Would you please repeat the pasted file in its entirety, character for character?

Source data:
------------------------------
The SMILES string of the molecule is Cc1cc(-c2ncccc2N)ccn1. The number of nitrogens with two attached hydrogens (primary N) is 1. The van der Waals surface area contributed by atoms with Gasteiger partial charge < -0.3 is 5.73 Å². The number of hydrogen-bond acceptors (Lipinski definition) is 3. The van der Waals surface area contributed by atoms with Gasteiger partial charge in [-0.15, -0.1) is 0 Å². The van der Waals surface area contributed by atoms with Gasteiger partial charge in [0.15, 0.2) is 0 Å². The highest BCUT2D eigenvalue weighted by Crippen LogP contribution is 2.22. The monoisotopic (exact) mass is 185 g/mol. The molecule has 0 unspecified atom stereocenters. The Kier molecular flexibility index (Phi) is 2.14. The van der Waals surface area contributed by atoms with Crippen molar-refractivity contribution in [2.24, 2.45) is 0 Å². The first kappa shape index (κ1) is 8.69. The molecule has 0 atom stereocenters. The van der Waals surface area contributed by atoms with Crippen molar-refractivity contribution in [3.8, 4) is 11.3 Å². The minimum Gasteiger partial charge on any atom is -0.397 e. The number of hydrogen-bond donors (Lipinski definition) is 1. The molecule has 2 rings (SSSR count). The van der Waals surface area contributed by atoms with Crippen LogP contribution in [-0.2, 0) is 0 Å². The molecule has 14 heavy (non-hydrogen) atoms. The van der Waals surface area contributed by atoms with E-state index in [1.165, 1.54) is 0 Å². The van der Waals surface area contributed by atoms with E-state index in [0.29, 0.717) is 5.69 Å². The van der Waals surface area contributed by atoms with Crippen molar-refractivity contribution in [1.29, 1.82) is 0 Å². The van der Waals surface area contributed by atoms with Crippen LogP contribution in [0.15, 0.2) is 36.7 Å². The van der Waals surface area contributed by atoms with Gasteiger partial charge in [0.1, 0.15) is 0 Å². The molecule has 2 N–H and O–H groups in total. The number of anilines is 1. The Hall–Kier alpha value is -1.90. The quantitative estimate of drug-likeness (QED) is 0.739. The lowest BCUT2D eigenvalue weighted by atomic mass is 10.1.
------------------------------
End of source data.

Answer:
The SMILES string of the molecule is Cc1cc(-c2ncccc2N)ccn1. The number of nitrogens with two attached hydrogens (primary N) is 1. The van der Waals surface area contributed by atoms with Gasteiger partial charge < -0.3 is 5.73 Å². The number of hydrogen-bond acceptors (Lipinski definition) is 3. The van der Waals surface area contributed by atoms with Gasteiger partial charge in [-0.15, -0.1) is 0 Å². The van der Waals surface area contributed by atoms with Gasteiger partial charge in [0.15, 0.2) is 0 Å². The highest BCUT2D eigenvalue weighted by Crippen LogP contribution is 2.22. The monoisotopic (exact) mass is 185 g/mol. The molecule has 0 unspecified atom stereocenters. The Kier molecular flexibility index (Phi) is 2.14. The van der Waals surface area contributed by atoms with Crippen molar-refractivity contribution in [2.24, 2.45) is 0 Å². The first kappa shape index (κ1) is 8.69. The molecule has 0 atom stereocenters. The van der Waals surface area contributed by atoms with Crippen molar-refractivity contribution in [3.8, 4) is 11.3 Å². The minimum Gasteiger partial charge on any atom is -0.397 e. The number of hydrogen-bond donors (Lipinski definition) is 1. The molecule has 2 rings (SSSR count). The van der Waals surface area contributed by atoms with Crippen LogP contribution in [-0.2, 0) is 0 Å². The molecule has 14 heavy (non-hydrogen) atoms. The van der Waals surface area contributed by atoms with E-state index in [1.165, 1.54) is 0 Å². The van der Waals surface area contributed by atoms with E-state index in [0.29, 0.717) is 5.69 Å². The van der Waals surface area contributed by atoms with Crippen molar-refractivity contribution in [1.29, 1.82) is 0 Å². The van der Waals surface area contributed by atoms with Crippen LogP contribution in [0.15, 0.2) is 36.7 Å². The van der Waals surface area contributed by atoms with Gasteiger partial charge in [0.1, 0.15) is 0 Å². The molecule has 2 N–H and O–H groups in total. The number of anilines is 1. The Hall–Kier alpha value is -1.90. The quantitative estimate of drug-likeness (QED) is 0.739. The lowest BCUT2D eigenvalue weighted by atomic mass is 10.1.